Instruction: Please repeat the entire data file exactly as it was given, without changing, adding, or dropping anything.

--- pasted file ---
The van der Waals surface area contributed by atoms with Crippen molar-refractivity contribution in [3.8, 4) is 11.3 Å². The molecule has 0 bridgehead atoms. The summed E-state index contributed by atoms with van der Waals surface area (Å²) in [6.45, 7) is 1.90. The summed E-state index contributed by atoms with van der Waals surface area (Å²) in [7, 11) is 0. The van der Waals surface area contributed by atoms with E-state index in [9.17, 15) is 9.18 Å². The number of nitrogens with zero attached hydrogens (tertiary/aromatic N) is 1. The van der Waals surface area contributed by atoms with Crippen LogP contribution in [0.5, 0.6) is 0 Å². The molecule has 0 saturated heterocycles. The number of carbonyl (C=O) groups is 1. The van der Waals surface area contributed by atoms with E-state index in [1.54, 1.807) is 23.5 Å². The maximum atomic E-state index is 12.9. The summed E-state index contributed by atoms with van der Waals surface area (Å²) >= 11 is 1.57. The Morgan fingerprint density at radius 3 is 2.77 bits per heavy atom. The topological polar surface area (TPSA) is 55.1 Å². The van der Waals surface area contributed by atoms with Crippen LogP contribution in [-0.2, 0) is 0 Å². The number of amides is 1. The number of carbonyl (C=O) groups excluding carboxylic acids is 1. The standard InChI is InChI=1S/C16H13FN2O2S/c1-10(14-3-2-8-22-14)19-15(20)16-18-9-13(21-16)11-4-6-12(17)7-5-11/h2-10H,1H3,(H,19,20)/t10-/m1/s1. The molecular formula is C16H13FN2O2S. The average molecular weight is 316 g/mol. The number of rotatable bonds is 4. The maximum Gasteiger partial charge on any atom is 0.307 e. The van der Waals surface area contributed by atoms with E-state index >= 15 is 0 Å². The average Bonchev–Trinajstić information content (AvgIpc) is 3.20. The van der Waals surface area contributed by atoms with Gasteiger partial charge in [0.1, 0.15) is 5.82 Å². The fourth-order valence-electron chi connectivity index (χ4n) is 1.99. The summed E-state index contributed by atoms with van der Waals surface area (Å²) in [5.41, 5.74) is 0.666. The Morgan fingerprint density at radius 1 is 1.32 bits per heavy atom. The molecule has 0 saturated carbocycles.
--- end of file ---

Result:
The van der Waals surface area contributed by atoms with Crippen molar-refractivity contribution in [3.8, 4) is 11.3 Å². The molecule has 0 bridgehead atoms. The summed E-state index contributed by atoms with van der Waals surface area (Å²) in [6.45, 7) is 1.90. The summed E-state index contributed by atoms with van der Waals surface area (Å²) in [7, 11) is 0. The van der Waals surface area contributed by atoms with E-state index in [9.17, 15) is 9.18 Å². The number of nitrogens with zero attached hydrogens (tertiary/aromatic N) is 1. The van der Waals surface area contributed by atoms with Crippen LogP contribution in [0.5, 0.6) is 0 Å². The molecule has 0 saturated heterocycles. The number of carbonyl (C=O) groups is 1. The van der Waals surface area contributed by atoms with E-state index in [1.54, 1.807) is 23.5 Å². The maximum atomic E-state index is 12.9. The summed E-state index contributed by atoms with van der Waals surface area (Å²) >= 11 is 1.57. The Morgan fingerprint density at radius 3 is 2.77 bits per heavy atom. The topological polar surface area (TPSA) is 55.1 Å². The van der Waals surface area contributed by atoms with Crippen LogP contribution in [-0.2, 0) is 0 Å². The number of amides is 1. The number of carbonyl (C=O) groups excluding carboxylic acids is 1. The standard InChI is InChI=1S/C16H13FN2O2S/c1-10(14-3-2-8-22-14)19-15(20)16-18-9-13(21-16)11-4-6-12(17)7-5-11/h2-10H,1H3,(H,19,20)/t10-/m1/s1. The molecular formula is C16H13FN2O2S. The average molecular weight is 316 g/mol. The number of rotatable bonds is 4. The maximum Gasteiger partial charge on any atom is 0.307 e. The van der Waals surface area contributed by atoms with E-state index >= 15 is 0 Å². The average Bonchev–Trinajstić information content (AvgIpc) is 3.20. The van der Waals surface area contributed by atoms with Gasteiger partial charge in [0.1, 0.15) is 5.82 Å². The fourth-order valence-electron chi connectivity index (χ4n) is 1.99. The summed E-state index contributed by atoms with van der Waals surface area (Å²) in [5.41, 5.74) is 0.666. The Morgan fingerprint density at radius 1 is 1.32 bits per heavy atom. The molecule has 0 saturated carbocycles.